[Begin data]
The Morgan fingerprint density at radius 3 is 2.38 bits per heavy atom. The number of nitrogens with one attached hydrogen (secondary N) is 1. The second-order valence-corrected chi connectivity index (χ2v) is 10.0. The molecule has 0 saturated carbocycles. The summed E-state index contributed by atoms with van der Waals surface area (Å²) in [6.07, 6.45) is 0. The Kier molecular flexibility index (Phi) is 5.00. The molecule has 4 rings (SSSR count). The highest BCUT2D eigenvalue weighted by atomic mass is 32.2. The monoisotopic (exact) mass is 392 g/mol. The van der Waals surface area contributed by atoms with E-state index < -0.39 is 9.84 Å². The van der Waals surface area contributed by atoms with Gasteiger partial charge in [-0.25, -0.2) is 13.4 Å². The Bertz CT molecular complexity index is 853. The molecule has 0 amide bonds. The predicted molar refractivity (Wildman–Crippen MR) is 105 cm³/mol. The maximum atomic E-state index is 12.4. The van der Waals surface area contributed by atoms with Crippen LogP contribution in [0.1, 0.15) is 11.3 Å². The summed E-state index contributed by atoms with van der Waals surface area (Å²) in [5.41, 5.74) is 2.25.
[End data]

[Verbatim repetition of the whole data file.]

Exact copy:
The Morgan fingerprint density at radius 3 is 2.38 bits per heavy atom. The number of nitrogens with one attached hydrogen (secondary N) is 1. The second-order valence-corrected chi connectivity index (χ2v) is 10.0. The molecule has 0 saturated carbocycles. The summed E-state index contributed by atoms with van der Waals surface area (Å²) in [6.07, 6.45) is 0. The Kier molecular flexibility index (Phi) is 5.00. The molecule has 4 rings (SSSR count). The highest BCUT2D eigenvalue weighted by atomic mass is 32.2. The monoisotopic (exact) mass is 392 g/mol. The van der Waals surface area contributed by atoms with E-state index < -0.39 is 9.84 Å². The van der Waals surface area contributed by atoms with Gasteiger partial charge in [-0.25, -0.2) is 13.4 Å². The Bertz CT molecular complexity index is 853. The molecule has 0 amide bonds. The predicted molar refractivity (Wildman–Crippen MR) is 105 cm³/mol. The maximum atomic E-state index is 12.4. The van der Waals surface area contributed by atoms with Crippen LogP contribution in [0.1, 0.15) is 11.3 Å². The summed E-state index contributed by atoms with van der Waals surface area (Å²) in [5.41, 5.74) is 2.25.